Breast Cancer Awareness Month 2020 brought some big challenges to clinicians urging women to come back to screening facilities for mammograms, despite the COVID-19 pandemic.
This year, mammography facilities are back to normal volume, and that’s good news for the “vast majority of women who, if their cancer is diagnosed early, will be cured,” says Dr. Debbie Bennett, a Washington University radiologist and chief of breast imaging at the Mallinckrodt Institute of Radiology, part of the Washington University Medical Center.
Bennett, who oversees screening and diagnostic mammography at Siteman Cancer Center’s Joanne Knight Breast Health Center, says that for women whose cancer is found at an early stage, cure rates are “in the high 90th percentile range” and emphasizes that “it’s safe to come back now and have a screening mammogram. If you missed it last year, don’t delay any longer. It really is better late than never.”
The standard of care for breast cancer now involves some form of tailored treatment based on the tumor’s genetics. For instance, if tests reveal that a tumor is sensitive to hormones, targeted therapies can block specific chemical pathways needed for tumor growth.
“For the vast majority of women, breast cancer treatment is fairly straightforward, but for others, access to clinical trials can make a huge difference, and we have the ability to enroll our patients in those trials if it’s appropriate,” Bennett says.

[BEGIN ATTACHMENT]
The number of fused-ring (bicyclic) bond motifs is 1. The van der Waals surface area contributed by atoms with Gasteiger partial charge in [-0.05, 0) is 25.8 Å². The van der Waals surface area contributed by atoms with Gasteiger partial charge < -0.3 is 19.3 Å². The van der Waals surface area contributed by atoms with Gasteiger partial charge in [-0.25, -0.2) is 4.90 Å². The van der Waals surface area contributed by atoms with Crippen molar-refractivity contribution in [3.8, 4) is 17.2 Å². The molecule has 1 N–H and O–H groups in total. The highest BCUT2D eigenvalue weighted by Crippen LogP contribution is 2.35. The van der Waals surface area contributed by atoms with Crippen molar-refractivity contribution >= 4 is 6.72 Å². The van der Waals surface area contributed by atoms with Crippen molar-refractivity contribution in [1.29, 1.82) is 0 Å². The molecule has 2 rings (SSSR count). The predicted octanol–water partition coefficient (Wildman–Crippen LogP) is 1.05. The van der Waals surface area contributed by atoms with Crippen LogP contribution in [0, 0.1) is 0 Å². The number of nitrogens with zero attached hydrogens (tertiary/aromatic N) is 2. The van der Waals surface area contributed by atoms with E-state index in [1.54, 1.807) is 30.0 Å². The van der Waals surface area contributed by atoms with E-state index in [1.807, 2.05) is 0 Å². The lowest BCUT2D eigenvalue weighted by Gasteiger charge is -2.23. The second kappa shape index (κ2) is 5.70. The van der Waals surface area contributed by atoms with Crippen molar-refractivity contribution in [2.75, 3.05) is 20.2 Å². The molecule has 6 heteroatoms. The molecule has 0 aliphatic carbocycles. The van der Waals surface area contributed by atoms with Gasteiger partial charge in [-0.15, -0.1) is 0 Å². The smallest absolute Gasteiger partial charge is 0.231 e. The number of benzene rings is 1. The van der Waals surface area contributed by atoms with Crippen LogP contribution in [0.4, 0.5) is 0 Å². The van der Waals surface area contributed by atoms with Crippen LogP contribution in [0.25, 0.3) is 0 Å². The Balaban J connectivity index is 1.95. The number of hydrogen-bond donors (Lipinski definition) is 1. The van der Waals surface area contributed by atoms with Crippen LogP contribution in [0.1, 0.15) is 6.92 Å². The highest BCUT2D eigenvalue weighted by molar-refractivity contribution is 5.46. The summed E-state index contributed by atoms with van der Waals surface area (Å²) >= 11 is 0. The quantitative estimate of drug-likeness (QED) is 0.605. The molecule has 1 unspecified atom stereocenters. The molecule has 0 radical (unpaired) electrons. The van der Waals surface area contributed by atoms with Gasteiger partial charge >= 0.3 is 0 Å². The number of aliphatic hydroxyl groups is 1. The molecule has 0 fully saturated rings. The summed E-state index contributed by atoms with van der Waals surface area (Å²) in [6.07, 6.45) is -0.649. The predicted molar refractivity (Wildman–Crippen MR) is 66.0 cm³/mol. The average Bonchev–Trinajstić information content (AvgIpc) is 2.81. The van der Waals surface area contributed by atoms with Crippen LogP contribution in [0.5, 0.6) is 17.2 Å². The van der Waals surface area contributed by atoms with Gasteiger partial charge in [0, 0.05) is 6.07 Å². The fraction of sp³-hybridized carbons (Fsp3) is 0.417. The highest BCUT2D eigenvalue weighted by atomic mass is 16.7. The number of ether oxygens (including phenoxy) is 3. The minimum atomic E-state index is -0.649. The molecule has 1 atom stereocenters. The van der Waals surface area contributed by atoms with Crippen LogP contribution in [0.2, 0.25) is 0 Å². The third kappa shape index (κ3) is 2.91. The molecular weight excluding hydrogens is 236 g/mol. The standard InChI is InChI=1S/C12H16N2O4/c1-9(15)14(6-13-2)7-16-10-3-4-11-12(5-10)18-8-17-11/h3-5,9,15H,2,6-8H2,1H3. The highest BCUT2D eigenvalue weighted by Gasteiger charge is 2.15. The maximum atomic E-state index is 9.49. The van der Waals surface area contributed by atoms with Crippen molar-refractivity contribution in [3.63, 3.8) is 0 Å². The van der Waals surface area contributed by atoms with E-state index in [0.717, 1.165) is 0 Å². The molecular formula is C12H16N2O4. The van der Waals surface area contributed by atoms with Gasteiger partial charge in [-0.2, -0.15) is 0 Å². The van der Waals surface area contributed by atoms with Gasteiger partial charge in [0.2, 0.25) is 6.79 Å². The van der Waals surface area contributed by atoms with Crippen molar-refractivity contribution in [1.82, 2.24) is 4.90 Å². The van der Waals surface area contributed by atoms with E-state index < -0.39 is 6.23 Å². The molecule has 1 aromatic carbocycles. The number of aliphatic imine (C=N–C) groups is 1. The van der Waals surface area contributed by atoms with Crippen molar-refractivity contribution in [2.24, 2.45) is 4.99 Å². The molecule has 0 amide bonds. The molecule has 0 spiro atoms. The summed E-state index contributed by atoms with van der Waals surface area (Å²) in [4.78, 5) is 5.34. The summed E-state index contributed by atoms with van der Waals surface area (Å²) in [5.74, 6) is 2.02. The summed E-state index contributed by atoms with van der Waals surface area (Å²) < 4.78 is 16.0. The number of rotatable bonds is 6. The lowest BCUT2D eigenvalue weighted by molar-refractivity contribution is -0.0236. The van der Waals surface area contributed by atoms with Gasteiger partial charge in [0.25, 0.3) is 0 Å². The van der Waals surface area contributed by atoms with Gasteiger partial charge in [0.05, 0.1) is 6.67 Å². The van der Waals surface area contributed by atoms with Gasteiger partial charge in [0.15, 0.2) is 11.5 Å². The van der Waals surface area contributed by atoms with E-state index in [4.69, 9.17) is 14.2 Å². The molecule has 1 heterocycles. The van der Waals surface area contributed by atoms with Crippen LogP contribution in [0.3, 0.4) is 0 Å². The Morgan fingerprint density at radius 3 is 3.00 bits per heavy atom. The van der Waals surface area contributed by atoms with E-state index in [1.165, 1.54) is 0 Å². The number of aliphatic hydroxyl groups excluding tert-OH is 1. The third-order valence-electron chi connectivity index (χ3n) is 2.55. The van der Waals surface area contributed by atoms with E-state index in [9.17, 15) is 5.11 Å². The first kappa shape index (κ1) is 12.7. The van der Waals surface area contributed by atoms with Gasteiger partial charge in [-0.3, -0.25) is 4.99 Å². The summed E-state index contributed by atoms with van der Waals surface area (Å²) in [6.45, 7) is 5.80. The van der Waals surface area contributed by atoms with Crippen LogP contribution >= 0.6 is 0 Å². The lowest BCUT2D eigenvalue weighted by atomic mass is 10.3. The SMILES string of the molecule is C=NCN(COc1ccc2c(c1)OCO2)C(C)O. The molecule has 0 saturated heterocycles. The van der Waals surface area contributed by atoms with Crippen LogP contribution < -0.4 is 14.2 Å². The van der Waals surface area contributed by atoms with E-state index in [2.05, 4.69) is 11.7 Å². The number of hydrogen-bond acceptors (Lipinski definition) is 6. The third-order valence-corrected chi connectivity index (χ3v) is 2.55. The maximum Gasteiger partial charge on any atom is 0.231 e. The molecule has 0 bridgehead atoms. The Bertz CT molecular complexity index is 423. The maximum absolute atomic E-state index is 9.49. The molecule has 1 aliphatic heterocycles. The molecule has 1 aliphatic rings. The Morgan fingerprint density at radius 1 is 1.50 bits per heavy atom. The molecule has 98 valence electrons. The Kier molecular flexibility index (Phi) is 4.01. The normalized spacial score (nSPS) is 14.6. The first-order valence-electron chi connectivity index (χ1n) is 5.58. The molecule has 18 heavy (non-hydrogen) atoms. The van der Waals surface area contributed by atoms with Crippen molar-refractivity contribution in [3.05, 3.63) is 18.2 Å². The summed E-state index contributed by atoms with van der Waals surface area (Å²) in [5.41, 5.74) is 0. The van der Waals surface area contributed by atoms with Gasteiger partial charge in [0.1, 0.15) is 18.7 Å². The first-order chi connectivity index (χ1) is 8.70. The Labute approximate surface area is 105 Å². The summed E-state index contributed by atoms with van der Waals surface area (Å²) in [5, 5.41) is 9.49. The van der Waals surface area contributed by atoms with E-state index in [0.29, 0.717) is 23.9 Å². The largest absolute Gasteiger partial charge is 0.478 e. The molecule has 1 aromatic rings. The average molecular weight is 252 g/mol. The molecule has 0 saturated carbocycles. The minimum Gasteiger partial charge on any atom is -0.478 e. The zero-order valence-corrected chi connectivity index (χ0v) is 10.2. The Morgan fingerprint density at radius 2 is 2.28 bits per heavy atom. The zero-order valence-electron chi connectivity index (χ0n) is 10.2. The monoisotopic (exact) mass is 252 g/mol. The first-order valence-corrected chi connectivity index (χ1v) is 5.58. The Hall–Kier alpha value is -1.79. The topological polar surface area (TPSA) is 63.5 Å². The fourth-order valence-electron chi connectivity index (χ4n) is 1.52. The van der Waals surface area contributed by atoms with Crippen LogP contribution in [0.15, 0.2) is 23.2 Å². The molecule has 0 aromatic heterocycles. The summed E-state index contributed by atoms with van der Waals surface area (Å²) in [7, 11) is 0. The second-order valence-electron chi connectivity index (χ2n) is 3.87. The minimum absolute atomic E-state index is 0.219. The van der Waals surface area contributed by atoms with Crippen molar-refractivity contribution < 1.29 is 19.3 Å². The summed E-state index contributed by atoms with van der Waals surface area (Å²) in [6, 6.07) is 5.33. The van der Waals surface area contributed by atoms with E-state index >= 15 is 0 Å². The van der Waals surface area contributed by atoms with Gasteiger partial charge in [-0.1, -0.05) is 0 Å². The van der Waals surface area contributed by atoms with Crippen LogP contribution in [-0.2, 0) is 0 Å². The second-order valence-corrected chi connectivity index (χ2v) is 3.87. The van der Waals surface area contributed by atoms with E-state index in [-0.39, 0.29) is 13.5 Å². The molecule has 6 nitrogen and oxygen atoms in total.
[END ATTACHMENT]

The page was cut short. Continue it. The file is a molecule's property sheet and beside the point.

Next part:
“We’re also researching differences in screening recommendations for women from different ethnic groups,” she continues. “What a lot of research has shown is that Black women and Hispanic women tend to get breast cancers when they’re younger, and some of our screening recommendations currently might not capture those women before they feel a lump.”
Considering these findings, all women need to be screened for breast cancer starting at age 40, but some women may need screening earlier, depending on individual risk factors and race, Bennett says. Every woman should talk to her doctor by the time she turns 30 to identify risk factors that indicate whether earlier screening would be beneficial.
“We’re seeing that outcomes for breast cancer are worse for Black women in our community,” she adds.
While some of this may be due to biology, Bennett says, some is likely due to screening recommendations and socioeconomic factors that lead to health disparities. Access to high-quality mammography, transportation, child care, insurance status and health literacy are among the factors that create a disadvantage for lower socioeconomic groups.
“Some women don’t know where to go to get a mammogram or don’t know that, even if they don’t have insurance, a lot of screening mammograms are covered by state or grant funding,” Bennett says.
Bennett urges all women to help lower their risk through lifestyle measures, including maintain a healthy weight, moderate alcohol consumption, exercise and talk to a physician about the risks of hormone replacement therapy.
But most importantly, Bennett emphasizes, treat yourself to an annual mammogram and discuss whether additional screenings, such as breast MRI, are advised.
Center for Advanced Medicine Breast Health Center, 4921 Parkview Place, St. Louis, 314-454-7500, siteman.wustl.edu/prevention/mammography/joanne-knight-breast-health-center